Testing Essay

868 Words4 Pages
“The law of homicide is permeated by anomaly, fiction, misnomer and obsolete reasoning.” Is this a fair statement for the current state of homicide law? Introduction English Law has been criticized for its harshness against the defendants for unlawful homicide acts. The fundamental problem arises from the definition of murder, as had been stated by LCJ Coke, due to the fact that, according the rule, everyone who fulfilled the requirement of the actus reus, independently of the existence of the mens rea could be be convicted of murder. In other words, when a killing of a person had taken place the defendant would be be sentenced to life imprisonment, even if he did not intend to kill the victim, but only to harm him or if he overacted and did not foresee the fatal results. The statement of the question depicts that harshness as “an anomaly”, referring mainly to the ‘malice aforethought’. In the following essay, it will be examined if in the current state of homicide law such an injustice appears, by examining two categories; firstly, the act of murder and, secondly, that of voluntary and involuntary manslaughter. Murder Nowadays, in the case of a murder, there is still a great amount of injustice going on, proving the statement of Lord Mustill. That derives from the type of punishment imposed on all the defendants, which is the sentence of imprisonment for life, as well as, the nature of the definition of murder as being too wide. According to the rule of the sentence of life imprisonment, as this was formed after the abolition of the death penalty by the Murder (Abolition of Death Penalty) Act 1965, the length of the offender’s imprisonment is not fixed, but dependent on the seriousness of harm made. In addition, when the offence is serious enough, it is necessary, that a minimum amount of time, served in custody, is set by the judge at the outset. The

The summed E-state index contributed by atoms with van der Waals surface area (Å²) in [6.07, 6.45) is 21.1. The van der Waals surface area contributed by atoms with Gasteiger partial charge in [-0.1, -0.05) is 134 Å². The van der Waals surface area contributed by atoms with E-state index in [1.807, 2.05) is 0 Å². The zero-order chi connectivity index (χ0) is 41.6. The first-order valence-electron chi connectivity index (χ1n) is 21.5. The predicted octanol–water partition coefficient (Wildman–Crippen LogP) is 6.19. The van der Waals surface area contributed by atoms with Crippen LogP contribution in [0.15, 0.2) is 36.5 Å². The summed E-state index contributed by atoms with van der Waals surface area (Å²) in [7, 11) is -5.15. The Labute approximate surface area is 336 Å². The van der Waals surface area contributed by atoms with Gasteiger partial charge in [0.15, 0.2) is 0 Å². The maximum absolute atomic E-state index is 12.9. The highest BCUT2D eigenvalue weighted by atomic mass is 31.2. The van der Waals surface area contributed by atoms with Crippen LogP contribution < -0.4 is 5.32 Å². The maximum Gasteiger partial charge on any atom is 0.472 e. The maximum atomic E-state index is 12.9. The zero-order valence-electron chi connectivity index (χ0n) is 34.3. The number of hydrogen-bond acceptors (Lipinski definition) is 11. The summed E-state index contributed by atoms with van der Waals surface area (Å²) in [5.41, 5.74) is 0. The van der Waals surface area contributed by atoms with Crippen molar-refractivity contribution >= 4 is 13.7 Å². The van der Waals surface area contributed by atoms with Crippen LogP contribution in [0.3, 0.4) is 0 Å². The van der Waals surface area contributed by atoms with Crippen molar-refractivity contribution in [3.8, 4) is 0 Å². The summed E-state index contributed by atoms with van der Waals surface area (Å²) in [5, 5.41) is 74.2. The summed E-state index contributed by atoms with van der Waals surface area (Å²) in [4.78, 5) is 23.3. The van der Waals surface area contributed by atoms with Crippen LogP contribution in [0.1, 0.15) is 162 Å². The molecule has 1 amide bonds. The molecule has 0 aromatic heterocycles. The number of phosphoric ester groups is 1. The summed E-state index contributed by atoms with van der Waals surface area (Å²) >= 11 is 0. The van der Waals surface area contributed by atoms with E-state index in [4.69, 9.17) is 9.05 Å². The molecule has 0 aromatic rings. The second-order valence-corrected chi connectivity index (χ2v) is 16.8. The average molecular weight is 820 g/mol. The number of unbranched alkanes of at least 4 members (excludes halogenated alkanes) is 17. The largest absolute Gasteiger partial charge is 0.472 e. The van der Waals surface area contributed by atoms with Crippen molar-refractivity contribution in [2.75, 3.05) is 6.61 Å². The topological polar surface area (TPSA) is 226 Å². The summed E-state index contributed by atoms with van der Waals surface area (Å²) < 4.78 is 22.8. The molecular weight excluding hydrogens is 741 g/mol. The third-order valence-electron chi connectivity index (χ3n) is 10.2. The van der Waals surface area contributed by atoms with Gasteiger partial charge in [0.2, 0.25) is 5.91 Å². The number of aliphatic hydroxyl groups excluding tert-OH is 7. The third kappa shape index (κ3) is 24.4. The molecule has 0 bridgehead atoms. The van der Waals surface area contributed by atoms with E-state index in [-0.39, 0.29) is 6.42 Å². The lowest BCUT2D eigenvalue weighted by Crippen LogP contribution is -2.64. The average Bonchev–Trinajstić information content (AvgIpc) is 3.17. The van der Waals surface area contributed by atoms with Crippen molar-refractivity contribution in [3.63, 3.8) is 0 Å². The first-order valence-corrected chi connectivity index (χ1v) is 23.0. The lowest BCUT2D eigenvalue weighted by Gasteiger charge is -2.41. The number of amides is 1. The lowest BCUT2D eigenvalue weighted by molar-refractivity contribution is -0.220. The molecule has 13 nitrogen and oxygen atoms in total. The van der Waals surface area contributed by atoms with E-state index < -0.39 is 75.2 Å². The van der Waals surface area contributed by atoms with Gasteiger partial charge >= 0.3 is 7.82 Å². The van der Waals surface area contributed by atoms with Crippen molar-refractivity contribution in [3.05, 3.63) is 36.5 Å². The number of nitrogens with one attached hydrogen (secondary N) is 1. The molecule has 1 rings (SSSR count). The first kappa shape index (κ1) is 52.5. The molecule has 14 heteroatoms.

More about Testing Essay

Open Document